Hey, ya'll! I was just looking at the American Library Association's top 100 banned books from 1990-2000 (I only found a top 10 for the 21st c., but didn't look TOO hard). I was just wondering what any of ya'll thought about any of these books or relative topics. I'm reminded of the community (in Virginia?) a year or so ago that actually BURNED copies of Fahrenheit 451 because it was on the public school system's reading list. Ya think they knew what they were doing???? Anyway, as I am unable to figure out how to post the link on here (would appreciate any tutelage), I just googled "banned books" and ALA's site was the first (and certainly relevant).

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They burned copies of Fahrenheit 451? That's ironic!
I'm sure they had no clue what they were doing, because no doubt none of them had read it. Likely they were all the type that if it's not the Bible or an "approved" Christian book it's evil.

I always loved doing the "banned books" displays in the other bookstores I worked in (I made sure I got to do them each year during "banned books month". What always amused me is that the very people who want to ban everything don't seem to realize their precious Bible is on the list of banned/challenged books. Fools.
ALA Banned Books

I looked around a bit and found the most amazing thing. Here's the headline:

Children’s book on male penguins raising chick tops ALA's 2007 list of most challenged books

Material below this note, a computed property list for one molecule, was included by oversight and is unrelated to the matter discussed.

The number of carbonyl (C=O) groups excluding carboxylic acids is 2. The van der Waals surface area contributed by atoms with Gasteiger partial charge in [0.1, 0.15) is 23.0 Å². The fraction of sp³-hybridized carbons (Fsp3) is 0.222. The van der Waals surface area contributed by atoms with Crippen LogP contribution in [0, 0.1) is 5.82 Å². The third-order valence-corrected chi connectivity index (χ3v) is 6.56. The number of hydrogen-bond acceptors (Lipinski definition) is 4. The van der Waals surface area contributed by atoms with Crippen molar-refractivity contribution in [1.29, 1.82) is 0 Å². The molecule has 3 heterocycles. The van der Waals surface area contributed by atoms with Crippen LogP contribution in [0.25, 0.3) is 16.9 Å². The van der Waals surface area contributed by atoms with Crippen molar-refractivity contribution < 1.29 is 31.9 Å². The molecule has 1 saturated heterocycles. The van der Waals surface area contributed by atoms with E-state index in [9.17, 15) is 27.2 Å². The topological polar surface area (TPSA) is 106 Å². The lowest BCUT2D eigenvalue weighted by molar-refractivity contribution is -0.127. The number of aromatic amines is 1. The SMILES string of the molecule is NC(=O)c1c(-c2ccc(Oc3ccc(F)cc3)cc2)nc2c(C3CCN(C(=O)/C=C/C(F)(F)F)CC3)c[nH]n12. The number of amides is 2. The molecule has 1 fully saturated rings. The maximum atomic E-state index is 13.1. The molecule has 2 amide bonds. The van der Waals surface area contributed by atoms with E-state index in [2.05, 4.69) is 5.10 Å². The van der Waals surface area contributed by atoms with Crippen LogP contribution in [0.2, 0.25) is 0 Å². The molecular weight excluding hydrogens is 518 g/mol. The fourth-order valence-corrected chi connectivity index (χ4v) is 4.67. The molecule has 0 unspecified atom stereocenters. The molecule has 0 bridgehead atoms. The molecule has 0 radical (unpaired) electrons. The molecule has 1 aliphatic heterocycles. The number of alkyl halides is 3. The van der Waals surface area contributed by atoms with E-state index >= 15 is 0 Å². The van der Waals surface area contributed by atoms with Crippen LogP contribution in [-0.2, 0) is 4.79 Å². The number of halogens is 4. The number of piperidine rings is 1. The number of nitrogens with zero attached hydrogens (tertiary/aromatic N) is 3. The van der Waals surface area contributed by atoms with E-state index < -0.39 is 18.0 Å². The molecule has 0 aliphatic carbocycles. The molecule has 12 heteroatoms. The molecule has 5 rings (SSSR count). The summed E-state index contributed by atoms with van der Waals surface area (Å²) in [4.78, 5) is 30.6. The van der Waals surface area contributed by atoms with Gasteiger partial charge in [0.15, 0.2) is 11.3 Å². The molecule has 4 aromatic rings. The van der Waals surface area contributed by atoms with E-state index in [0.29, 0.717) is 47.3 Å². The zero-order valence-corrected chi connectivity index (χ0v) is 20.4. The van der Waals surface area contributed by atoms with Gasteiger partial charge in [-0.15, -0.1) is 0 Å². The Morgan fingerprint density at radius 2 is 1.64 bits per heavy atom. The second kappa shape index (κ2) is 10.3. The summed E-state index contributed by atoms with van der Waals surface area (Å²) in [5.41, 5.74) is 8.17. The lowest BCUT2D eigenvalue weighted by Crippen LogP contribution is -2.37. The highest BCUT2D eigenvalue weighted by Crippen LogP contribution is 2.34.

Here's the first paragraph:

CHICAGO – For a second consecutive year, Justin Richardson and Peter Parnell’s award-winning "And Tango Makes Three," a children’s book about two male penguins caring for an orphaned egg, tops the list of American Library Association’s (ALA) 10 Most Challenged Books of 2007.

Stars...wouldn't want to realize that same-gender parenting was just a function of being an animal. Wonder if those that "challenged" the book had any particular religious affiliation?
Burning books should be criminal, regardless of their quality, and not only because it's a waste of precious paper. I wouldn't burn even a Bible, even though that might save a considerable number of synapses. A couple of years ago, groups of people in some municipalities in all parts of Italy gathered under the leadership of their parish priests and burnt copies of The Da Vinci Code.

Madness. As Heine put it, "wherever they burn books they will also, in the end, burn human beings."
Yeah, I remember the Da Vinci Code burning. Don't these people realize that burning the written word does NOTHING to obliterate the idea? In fact, I would suggest that it actually stokes curiosity. Just like those folks who burned all those Beatles records when Lennon stated that they were "bigger than Jesus" (which they WERE).
Last year, I celebrated ALA's "Banned Books Week" by reading Kerouac's On the Road, Ginsberg's Howl, and Burroughs' Naked Lunch. (I was really beat by the time I finished...)




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